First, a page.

I'm willing to bet that you can recite a litany of projects that have captured the attention of the energy world over the past several years. Included would surely be U.S. shale gas, the tar sands of Canada, and deepwater drilling in Brazil's Santos Basin.

This week, energy folks are focused on what stands to be a huge natural gas project off the coast of northwest Australia. The Gorgon liquefied natural gas field will be developed by Chevron (NYSE:CVX), ExxonMobil (NYSE:XOM), and Royal Dutch Shell (NYSE:RDS-A). Chevron has a 50% stake in the project, while the other two companies each have one-fourth.

On Monday, Chevron, as the project operator, announced that the companies had agreed to ante up AU$43 billion ($37 billion) for the first phase of the project. It will involve the construction of a plant on Barrow Island. Work will begin immediately, such that production can come on stream in 2014.

The certainty that the project would go forward increased substantially in August when PetroChina (NYSE:PTR) said it would purchase 2.25 million tons of liquefied natural gas annually from the field. That deal followed another agreement to sell LNG to India. And last week, other deals to sell gas from the project to South Korea and Japan were cut. As such, Gorgon will be a boon to Asian gas needs for decades to come.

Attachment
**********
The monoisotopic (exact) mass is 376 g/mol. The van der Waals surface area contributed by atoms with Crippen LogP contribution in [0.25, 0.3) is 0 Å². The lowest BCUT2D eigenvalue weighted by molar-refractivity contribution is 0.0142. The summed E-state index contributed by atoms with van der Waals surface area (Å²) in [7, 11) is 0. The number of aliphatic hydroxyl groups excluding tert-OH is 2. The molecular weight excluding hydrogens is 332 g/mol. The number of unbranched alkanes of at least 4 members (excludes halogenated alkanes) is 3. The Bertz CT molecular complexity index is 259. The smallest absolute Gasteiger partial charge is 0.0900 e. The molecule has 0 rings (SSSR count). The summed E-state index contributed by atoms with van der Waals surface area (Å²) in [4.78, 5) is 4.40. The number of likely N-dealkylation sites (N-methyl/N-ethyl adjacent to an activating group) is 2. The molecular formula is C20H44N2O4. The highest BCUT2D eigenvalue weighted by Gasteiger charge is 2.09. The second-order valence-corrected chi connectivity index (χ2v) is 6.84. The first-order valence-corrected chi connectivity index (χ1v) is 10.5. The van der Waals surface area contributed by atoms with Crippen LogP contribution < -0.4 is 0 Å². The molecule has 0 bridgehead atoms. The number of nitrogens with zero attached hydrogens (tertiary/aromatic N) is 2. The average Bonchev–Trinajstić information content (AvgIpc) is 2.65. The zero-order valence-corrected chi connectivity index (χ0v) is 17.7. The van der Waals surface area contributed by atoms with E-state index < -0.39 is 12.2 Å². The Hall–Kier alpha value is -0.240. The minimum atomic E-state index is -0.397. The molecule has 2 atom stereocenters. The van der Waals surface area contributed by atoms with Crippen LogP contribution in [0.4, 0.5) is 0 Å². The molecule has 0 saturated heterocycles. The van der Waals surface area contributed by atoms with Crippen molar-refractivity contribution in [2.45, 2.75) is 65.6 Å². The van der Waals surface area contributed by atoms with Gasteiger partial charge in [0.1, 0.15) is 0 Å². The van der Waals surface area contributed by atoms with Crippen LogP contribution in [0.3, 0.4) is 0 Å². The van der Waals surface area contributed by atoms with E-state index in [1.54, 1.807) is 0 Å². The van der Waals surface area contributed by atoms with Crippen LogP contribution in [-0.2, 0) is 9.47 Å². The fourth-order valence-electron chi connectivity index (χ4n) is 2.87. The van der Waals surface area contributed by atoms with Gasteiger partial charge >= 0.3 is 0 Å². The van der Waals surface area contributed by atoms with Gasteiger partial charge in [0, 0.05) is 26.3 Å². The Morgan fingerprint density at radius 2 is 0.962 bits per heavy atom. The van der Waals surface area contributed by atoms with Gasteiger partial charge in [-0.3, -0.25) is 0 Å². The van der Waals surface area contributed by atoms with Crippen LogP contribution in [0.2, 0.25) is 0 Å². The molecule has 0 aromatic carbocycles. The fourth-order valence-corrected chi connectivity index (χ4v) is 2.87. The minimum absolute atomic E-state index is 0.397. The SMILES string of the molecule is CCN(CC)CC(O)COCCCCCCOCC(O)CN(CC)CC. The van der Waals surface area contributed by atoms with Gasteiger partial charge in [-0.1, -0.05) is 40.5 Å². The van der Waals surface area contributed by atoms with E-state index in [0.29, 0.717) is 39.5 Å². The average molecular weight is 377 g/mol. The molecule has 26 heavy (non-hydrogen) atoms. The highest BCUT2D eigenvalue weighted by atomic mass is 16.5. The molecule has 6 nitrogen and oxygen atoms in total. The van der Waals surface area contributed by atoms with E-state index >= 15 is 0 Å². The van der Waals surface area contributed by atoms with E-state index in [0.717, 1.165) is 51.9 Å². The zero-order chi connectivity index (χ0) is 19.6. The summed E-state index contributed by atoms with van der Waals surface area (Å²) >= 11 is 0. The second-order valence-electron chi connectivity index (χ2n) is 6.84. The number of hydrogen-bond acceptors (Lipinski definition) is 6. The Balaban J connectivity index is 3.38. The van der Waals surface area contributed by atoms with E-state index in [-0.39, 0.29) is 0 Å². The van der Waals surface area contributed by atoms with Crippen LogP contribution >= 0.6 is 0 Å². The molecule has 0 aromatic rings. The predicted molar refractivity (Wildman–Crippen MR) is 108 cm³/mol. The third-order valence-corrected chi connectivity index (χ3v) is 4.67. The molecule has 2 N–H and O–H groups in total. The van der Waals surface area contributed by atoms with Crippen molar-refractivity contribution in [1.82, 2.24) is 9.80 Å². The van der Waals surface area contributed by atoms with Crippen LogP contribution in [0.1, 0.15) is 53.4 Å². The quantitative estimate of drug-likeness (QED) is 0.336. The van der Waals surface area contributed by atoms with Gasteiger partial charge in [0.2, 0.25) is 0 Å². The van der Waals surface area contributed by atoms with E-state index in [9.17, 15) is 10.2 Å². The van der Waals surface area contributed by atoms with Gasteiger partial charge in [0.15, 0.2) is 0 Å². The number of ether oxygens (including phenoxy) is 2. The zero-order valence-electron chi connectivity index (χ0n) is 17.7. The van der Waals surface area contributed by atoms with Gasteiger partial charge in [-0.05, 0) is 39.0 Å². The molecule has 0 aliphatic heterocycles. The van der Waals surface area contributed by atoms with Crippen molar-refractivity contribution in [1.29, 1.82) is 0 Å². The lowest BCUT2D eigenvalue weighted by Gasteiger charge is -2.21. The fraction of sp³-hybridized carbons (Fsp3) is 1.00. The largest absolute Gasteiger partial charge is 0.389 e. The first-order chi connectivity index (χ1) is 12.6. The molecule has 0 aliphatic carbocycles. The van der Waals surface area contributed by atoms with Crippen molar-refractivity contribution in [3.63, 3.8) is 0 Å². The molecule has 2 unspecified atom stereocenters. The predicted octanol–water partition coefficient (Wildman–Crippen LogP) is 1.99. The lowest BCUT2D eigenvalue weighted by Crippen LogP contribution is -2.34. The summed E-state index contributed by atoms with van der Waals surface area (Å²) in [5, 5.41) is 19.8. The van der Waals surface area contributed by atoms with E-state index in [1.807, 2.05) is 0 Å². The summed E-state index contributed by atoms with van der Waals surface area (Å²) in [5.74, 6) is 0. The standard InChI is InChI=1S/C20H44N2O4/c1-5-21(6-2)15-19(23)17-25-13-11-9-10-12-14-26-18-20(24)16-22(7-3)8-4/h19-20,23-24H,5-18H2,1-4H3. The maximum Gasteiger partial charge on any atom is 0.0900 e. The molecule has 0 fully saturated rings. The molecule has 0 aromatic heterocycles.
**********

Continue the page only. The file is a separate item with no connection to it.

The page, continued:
Australian Trade Minister Simon Crean pegs the increase in Australia's gross domestic product from Gorgon at AU$65 billion and predicts that it will add about AU$40 billion in revenue flow to the government during the next 30 years. It also is expected to employ about 10,000 workers during the construction phase.

But the project is not without its drawbacks. Part of the negative fallout will involve sopping up resources -- human and otherwise -- from other planned natural gas projects on the continent. For instance, Inpex Holding of Japan and France's Total (NYSE:TOT) are attempting to begin a joint venture, the resources for which could be in short supply. And ConocoPhillips (NYSE:COP) is attempting to get a project going with its Australian partner Origin Energy. That pair also hopes to begin delivering gas in 2014, although at this point their customer list is blank.

My suggestion to Fools is to watch this fascinating natural gas explosion develop in Australia. And with its overall position and leadership of Gorgon, I'd keep an especially close eye on Chevron.

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Fool contributor David Lee Smith doesn't have financial interests in any of the companies mentioned above. He welcomes your comments. The Motley Fool's disclosure policy contains absolutely no gas.